Relapsed or Refractory Neuroblastoma | Diagnosis & Treatment

How is relapsed neuroblastoma diagnosed?

To make a diagnosis of relapsed neuroblastoma, your doctor may order a variety of tests, including:

In some cases, your doctor may also order a tumor biopsy, in which surgeons or interventional radiologists remove either a piece of the tumor or the whole tumor, depending on tumor location and size. Pediatric pathologists will analyze the tumor, and other important tests will be done to determine the tumor biology, such as genetic studies to look for genes that may be targeted using new drugs.

After all tests are completed, doctors will be able to outline the best treatment options.

What are the treatment options for relapsed and refractory neuroblastoma?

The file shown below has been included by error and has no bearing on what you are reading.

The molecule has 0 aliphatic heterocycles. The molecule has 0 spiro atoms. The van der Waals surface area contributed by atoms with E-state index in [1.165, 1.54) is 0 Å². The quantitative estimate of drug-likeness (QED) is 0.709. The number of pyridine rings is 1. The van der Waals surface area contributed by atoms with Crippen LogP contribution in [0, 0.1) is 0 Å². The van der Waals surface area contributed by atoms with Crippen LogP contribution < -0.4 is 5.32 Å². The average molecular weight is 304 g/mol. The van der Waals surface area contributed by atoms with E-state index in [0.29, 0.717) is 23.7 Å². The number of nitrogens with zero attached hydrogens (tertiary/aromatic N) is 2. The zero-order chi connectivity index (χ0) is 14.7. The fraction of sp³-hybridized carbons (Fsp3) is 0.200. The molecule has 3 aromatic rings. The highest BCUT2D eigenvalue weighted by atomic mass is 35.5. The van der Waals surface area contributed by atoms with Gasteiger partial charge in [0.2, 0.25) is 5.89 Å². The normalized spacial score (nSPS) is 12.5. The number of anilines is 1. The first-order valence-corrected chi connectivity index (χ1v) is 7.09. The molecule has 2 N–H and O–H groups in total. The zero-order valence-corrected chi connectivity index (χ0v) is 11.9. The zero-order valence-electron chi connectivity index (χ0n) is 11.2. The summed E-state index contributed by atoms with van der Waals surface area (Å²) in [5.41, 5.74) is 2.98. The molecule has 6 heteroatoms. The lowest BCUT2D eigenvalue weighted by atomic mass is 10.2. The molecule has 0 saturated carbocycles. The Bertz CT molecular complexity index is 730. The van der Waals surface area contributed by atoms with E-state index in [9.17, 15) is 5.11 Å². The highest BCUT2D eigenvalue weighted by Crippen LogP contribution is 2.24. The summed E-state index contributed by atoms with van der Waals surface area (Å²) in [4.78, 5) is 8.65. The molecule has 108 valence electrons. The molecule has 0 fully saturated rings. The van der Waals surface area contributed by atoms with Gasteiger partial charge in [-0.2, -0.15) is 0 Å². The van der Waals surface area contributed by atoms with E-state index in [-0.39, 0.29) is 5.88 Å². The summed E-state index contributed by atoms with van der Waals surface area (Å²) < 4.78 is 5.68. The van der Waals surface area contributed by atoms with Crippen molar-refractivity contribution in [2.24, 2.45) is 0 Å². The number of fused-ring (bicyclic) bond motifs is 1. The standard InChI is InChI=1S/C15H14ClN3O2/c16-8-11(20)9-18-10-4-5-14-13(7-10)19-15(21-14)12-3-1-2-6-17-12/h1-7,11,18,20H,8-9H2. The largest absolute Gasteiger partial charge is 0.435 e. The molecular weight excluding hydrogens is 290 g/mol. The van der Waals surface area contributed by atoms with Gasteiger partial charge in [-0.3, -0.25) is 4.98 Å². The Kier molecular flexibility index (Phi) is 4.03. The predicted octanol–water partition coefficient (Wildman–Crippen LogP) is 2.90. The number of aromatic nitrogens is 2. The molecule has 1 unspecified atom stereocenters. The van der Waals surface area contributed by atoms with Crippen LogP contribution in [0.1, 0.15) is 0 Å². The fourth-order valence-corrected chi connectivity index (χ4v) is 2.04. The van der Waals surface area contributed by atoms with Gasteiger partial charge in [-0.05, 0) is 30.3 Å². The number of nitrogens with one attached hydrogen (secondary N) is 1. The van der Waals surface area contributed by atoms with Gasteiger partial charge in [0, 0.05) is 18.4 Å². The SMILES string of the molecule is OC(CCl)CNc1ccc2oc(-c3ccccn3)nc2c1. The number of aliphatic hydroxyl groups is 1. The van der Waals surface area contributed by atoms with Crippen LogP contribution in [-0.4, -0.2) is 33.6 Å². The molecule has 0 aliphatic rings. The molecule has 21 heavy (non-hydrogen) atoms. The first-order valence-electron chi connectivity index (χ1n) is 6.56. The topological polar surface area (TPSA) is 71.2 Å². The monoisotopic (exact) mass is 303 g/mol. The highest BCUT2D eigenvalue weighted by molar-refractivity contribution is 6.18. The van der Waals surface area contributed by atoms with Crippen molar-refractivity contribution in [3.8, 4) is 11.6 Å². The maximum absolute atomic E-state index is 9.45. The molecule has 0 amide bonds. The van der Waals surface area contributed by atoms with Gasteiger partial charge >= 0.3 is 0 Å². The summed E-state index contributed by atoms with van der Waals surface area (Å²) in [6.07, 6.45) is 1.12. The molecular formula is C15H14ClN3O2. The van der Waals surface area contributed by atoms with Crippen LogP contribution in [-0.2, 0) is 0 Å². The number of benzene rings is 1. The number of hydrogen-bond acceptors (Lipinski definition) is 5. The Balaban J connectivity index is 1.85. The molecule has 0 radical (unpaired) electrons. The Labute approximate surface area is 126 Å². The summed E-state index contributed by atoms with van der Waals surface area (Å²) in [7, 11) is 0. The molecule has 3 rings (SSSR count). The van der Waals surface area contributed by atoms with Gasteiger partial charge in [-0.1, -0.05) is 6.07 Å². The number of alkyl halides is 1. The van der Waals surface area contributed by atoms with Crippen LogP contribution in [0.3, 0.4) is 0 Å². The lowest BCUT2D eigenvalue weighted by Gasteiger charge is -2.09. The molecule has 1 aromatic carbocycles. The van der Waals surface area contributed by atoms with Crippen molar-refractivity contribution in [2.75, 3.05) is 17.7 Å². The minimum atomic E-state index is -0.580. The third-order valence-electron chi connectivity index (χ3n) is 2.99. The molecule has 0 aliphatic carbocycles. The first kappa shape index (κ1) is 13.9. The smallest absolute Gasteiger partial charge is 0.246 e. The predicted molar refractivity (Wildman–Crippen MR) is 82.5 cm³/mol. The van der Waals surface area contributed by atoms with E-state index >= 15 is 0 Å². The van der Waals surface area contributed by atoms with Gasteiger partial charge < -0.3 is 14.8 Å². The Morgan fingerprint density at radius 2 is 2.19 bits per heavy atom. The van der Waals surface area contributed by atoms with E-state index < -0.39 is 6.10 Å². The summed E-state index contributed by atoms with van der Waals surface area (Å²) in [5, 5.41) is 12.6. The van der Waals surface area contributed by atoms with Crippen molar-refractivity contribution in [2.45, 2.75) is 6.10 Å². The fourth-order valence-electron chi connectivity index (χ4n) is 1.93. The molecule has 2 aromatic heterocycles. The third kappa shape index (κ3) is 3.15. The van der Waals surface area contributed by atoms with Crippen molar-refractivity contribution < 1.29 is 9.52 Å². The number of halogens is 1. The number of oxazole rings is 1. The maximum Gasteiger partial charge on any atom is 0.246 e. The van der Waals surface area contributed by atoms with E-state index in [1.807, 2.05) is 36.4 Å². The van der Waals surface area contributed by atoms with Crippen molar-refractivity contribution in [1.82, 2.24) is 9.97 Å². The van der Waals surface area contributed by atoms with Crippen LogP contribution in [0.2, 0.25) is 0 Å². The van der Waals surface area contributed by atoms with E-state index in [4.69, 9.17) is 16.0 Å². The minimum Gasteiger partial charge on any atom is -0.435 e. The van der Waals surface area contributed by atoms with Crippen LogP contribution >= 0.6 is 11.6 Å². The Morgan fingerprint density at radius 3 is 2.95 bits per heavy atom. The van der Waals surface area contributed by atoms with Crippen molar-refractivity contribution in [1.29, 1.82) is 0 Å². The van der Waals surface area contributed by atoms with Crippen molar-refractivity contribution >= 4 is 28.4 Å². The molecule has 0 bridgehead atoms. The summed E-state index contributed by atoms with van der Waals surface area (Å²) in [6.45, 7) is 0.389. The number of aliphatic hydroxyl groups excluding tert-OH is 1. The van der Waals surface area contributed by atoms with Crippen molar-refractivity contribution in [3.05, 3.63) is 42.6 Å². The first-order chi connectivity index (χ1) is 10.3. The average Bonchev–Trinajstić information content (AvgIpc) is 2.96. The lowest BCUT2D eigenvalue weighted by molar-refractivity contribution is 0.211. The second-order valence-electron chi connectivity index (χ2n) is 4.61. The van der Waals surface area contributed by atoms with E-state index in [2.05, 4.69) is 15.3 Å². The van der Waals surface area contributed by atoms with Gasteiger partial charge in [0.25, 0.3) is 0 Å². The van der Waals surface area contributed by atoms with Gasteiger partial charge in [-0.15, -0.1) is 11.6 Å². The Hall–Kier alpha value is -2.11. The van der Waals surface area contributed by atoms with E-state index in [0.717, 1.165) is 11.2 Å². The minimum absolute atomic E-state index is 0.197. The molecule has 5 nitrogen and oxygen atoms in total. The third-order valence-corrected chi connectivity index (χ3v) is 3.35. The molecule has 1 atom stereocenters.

There is no standard treatment for relapsed neuroblastoma. Rather, our treatment approach is personalized for each patient depending on several factors, including:

  • extent of relapse
  • length of time from prior treatment
  • type of prior treatment

Treatment options for relapsed neuroblastoma include MIBG therapy, which uses a radioactive isotope that is readily absorbed by most neuroblastomas and can be used to detect neuroblastoma in the body or to deliver radiation in order to kill the neuroblastoma cells. It may also include chemotherapy using combinations of chemotherapy agents not used to treat newly diagnosed neuroblastoma, or immunotherapy generally given in combination with chemotherapy.

We also offer innovative clinical trials of experimental agents (Phase 1 or 2) for children with relapsed or recurrent neuroblastoma.